When You Begin Thinking About Your Care Plan, Most of Us Begin By Thinking About Three Questions…
- ONE – If and when I become ill, “where” would I like to be cared for (in a perfect world)? My home? A facility? Where?
- TWO – “Who” would I want to perform my care? Who would I want to take care of me? My kids? Professionals?
- THREE – How will I pay for my care?
“My kids will take care of me” for most people is really not a viable plan. Your children love you and would like to be your primary care-giver (without a doubt), but in today’s world, as complex as it is;
- IS the idea of your 7×24 care being placed on their shoulders really realistic?
- Do they not have their own families; husbands, wives, children to care for?
- Do they not have their own careers to think of? In the end, most of us really do not want to live out that plan anyways for fear of being a burden to our children.
A better plan would be to allow your children to MANAGE your care and have input, but let professionals PROVIDE your care.
Did you know…
According to the National Clearinghouse for
Long-Term Care Information, “Understanding LTC”, 2010
“70% of American’s end up needing some type of long-term care service after age 65.
Most people turning 65 will need three years of long-term care in their lifetime.”
Over 50% of nursing home stays last for more than one year.
The good news here is that our Cool agents represent companies that provide insurance policies to help you pay for this care; which would drain most of us, if we had to pay for it ourselves. The average facility stay these days could easily cost more than $200-$300 per day, and without a way to pay for that, we have no choice but to seek out assistance from the government. And, they will provide it through Medicaid… right up until you are gone, then they can, and probably will, go in an “reclaim” your cost of care through the Estate Recovery Act.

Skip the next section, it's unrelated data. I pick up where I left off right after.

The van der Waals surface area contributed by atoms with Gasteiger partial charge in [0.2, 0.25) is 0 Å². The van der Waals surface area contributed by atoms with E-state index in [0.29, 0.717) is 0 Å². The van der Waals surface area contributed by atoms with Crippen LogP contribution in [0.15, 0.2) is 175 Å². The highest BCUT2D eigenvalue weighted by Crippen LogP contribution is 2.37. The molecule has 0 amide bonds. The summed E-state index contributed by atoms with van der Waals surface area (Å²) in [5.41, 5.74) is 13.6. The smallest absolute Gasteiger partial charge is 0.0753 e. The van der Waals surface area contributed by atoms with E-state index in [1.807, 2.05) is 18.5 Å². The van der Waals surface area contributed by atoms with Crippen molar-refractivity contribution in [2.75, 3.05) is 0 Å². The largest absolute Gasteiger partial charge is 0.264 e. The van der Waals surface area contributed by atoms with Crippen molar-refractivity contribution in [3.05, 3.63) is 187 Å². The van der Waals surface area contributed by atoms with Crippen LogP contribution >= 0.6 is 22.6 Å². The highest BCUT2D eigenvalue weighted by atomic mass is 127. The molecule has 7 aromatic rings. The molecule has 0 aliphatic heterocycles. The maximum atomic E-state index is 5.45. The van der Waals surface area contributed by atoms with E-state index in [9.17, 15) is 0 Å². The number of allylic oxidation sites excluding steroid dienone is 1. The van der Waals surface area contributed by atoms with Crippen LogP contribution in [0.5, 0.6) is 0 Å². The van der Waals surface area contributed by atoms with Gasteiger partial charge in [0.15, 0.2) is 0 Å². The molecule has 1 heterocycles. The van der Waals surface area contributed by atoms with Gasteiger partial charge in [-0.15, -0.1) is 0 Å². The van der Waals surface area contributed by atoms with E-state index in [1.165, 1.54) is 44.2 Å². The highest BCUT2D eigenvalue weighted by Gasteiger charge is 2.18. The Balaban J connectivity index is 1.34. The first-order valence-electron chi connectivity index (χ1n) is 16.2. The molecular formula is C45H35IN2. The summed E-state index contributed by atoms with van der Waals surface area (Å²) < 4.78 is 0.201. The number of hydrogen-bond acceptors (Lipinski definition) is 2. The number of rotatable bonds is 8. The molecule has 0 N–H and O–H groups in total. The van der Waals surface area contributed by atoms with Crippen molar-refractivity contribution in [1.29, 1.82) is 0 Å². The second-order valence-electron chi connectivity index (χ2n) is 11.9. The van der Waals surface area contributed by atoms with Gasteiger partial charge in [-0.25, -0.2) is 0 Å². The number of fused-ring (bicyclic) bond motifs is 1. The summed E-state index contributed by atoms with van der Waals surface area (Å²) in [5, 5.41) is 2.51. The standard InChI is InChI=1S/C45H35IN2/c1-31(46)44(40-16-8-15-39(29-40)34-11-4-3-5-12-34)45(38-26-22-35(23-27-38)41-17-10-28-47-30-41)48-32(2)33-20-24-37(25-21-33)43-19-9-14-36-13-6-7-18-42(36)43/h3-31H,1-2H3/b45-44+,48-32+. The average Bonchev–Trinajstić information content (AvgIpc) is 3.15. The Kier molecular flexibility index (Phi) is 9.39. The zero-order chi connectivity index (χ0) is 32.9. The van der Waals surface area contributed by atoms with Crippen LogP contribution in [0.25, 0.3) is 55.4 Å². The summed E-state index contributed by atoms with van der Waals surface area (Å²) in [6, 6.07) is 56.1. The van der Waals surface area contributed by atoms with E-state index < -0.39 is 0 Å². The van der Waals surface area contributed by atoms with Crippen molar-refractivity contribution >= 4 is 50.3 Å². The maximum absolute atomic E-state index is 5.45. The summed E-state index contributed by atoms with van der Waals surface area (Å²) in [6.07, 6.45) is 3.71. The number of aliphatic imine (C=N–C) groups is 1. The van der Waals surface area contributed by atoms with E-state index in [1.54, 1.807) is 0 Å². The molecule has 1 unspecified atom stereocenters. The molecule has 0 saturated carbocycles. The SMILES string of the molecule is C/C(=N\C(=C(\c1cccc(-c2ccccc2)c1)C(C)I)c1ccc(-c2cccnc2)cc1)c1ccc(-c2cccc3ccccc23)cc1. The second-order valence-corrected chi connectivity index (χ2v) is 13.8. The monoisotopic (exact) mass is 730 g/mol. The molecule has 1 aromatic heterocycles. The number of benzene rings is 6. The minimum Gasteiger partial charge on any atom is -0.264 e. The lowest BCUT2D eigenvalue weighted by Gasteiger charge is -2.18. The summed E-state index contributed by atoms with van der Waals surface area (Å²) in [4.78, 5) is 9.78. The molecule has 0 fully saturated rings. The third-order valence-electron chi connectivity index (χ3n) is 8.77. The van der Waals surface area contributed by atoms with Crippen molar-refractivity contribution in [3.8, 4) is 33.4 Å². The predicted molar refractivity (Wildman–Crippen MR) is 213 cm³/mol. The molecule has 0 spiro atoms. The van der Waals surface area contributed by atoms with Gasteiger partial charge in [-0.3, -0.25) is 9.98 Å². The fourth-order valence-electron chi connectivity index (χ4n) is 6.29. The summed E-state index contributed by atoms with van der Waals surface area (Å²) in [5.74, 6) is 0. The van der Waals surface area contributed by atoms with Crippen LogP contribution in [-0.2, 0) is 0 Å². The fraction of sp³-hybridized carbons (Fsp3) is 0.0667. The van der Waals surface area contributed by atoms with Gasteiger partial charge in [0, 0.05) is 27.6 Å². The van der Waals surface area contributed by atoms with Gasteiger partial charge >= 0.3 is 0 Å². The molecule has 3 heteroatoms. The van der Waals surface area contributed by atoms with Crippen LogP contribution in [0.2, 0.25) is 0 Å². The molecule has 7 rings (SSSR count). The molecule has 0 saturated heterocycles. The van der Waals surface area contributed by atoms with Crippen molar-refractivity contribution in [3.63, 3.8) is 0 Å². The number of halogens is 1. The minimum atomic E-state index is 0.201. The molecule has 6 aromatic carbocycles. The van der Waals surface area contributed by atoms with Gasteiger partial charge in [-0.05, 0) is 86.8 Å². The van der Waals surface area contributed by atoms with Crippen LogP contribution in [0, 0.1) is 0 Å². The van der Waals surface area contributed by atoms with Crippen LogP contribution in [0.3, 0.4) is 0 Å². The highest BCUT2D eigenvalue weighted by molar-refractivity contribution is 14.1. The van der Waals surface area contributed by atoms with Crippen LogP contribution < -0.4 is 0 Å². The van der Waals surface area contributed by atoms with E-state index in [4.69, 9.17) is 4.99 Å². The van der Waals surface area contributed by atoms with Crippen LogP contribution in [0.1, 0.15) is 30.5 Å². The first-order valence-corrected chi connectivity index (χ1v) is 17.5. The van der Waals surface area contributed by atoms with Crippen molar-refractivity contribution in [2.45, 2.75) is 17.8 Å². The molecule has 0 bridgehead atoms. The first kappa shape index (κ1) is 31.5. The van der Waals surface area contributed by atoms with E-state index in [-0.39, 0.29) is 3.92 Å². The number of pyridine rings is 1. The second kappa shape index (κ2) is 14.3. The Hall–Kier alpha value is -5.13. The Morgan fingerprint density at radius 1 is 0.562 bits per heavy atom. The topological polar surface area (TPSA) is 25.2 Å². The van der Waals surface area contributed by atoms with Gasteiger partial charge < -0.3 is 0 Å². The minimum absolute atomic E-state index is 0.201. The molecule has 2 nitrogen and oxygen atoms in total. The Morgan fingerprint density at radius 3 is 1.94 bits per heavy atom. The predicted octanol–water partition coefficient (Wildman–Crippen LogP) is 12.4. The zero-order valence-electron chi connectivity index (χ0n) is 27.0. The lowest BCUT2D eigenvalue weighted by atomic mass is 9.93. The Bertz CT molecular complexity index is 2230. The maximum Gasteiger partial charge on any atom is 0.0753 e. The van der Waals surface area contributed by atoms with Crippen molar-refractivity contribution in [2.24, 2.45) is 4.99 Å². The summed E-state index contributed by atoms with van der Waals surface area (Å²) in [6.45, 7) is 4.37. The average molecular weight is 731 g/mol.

For more information on what rates are running for various kinds of care, check out the Genworth Long Term Care Costs Study. With rates for various kinds of care running between $100-$200 or more a day, how does one pay for these kinds of expenses? Can you imagine how fast you could run through your savings if you and your spouse became critically ill at the same time? This is definitely one of the reasons that LTC causes so many Americans to wipe out their life savings.
For more on the topic of How do I pay for Long-Term Care? This is a serious look at the three ways to pay for your care; Medicare, Medicaid, and Private Insurance.
Luckily, your Cool Agent represents some of the strongest, most experienced private insurance companies in the industry. These companies can help you make solid plans, should you need help.
Long-Term Care (LTC) plans generally provide for ongoing personal assistance for when you need help caring for yourself. Long-term care lasts for extended periods of time, and frequently includes help with every day tasks (such as meal preparation and cleanup, bathing, cleaning and picking up, and other activities of daily living (ADLs). And these services can be received in the home, or community, or in a facility.
All LTC Plans have provisions for Short-Term Care, Home Healthcare, and Facility Care.
LTC Plans Generally Pay for “In-the-home” or “Community” Types of Benefits
- Some Level of Home Care – For most people, this is preferable. and these plans can usually provide nearly all the services you need, while at home.
- Adult Day Care – Wonderful facilities these days exist for seniors to spend the day. Activities, meals, and companionship all included.
- Hospice Care – For end of life. Where do you want to be? LTC plans have provisions in this regard.
And Then of Course, LTC Plans Cover “In-facilities” Benefits as Well
- Assisted Living – Generally apartment types of settings, but with trained healthcare professionals on staff and always around.
- Continuing Care / Retirement Home – A little more advanced with a higher level of healthcare professional on staff.
- Nursing Homes – And of course, nursing homes, where you can be cared for during more serious, long-term illness.